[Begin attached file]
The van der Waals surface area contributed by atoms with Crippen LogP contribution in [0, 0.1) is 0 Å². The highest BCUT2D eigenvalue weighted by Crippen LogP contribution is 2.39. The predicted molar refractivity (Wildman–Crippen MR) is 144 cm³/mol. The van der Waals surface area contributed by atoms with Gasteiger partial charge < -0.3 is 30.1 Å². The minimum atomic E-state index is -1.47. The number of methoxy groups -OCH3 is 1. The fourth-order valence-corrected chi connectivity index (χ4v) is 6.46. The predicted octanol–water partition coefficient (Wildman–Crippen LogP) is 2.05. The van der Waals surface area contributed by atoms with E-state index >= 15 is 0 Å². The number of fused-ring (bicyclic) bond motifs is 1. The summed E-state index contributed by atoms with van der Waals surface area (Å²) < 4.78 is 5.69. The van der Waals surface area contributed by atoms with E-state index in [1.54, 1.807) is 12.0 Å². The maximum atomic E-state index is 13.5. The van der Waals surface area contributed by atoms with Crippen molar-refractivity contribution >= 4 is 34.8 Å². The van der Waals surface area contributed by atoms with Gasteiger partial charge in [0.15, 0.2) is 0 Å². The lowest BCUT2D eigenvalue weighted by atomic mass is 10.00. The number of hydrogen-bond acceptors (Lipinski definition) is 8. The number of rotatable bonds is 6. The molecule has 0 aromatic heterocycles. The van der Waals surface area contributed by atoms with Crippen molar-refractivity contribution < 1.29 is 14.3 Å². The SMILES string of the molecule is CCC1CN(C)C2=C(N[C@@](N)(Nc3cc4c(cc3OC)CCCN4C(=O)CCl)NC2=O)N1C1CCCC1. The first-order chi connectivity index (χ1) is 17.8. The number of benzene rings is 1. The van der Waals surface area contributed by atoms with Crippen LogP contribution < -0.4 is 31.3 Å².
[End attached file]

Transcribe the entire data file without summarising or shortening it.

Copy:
The van der Waals surface area contributed by atoms with Crippen LogP contribution in [0, 0.1) is 0 Å². The highest BCUT2D eigenvalue weighted by Crippen LogP contribution is 2.39. The predicted molar refractivity (Wildman–Crippen MR) is 144 cm³/mol. The van der Waals surface area contributed by atoms with Gasteiger partial charge < -0.3 is 30.1 Å². The minimum atomic E-state index is -1.47. The number of methoxy groups -OCH3 is 1. The fourth-order valence-corrected chi connectivity index (χ4v) is 6.46. The predicted octanol–water partition coefficient (Wildman–Crippen LogP) is 2.05. The van der Waals surface area contributed by atoms with E-state index >= 15 is 0 Å². The number of fused-ring (bicyclic) bond motifs is 1. The summed E-state index contributed by atoms with van der Waals surface area (Å²) < 4.78 is 5.69. The van der Waals surface area contributed by atoms with E-state index in [1.54, 1.807) is 12.0 Å². The maximum atomic E-state index is 13.5. The van der Waals surface area contributed by atoms with Crippen molar-refractivity contribution >= 4 is 34.8 Å². The van der Waals surface area contributed by atoms with Gasteiger partial charge in [0.15, 0.2) is 0 Å². The lowest BCUT2D eigenvalue weighted by atomic mass is 10.00. The number of hydrogen-bond acceptors (Lipinski definition) is 8. The number of rotatable bonds is 6. The molecule has 0 aromatic heterocycles. The van der Waals surface area contributed by atoms with Crippen molar-refractivity contribution < 1.29 is 14.3 Å². The SMILES string of the molecule is CCC1CN(C)C2=C(N[C@@](N)(Nc3cc4c(cc3OC)CCCN4C(=O)CCl)NC2=O)N1C1CCCC1. The first-order chi connectivity index (χ1) is 17.8. The number of benzene rings is 1. The van der Waals surface area contributed by atoms with Crippen LogP contribution < -0.4 is 31.3 Å².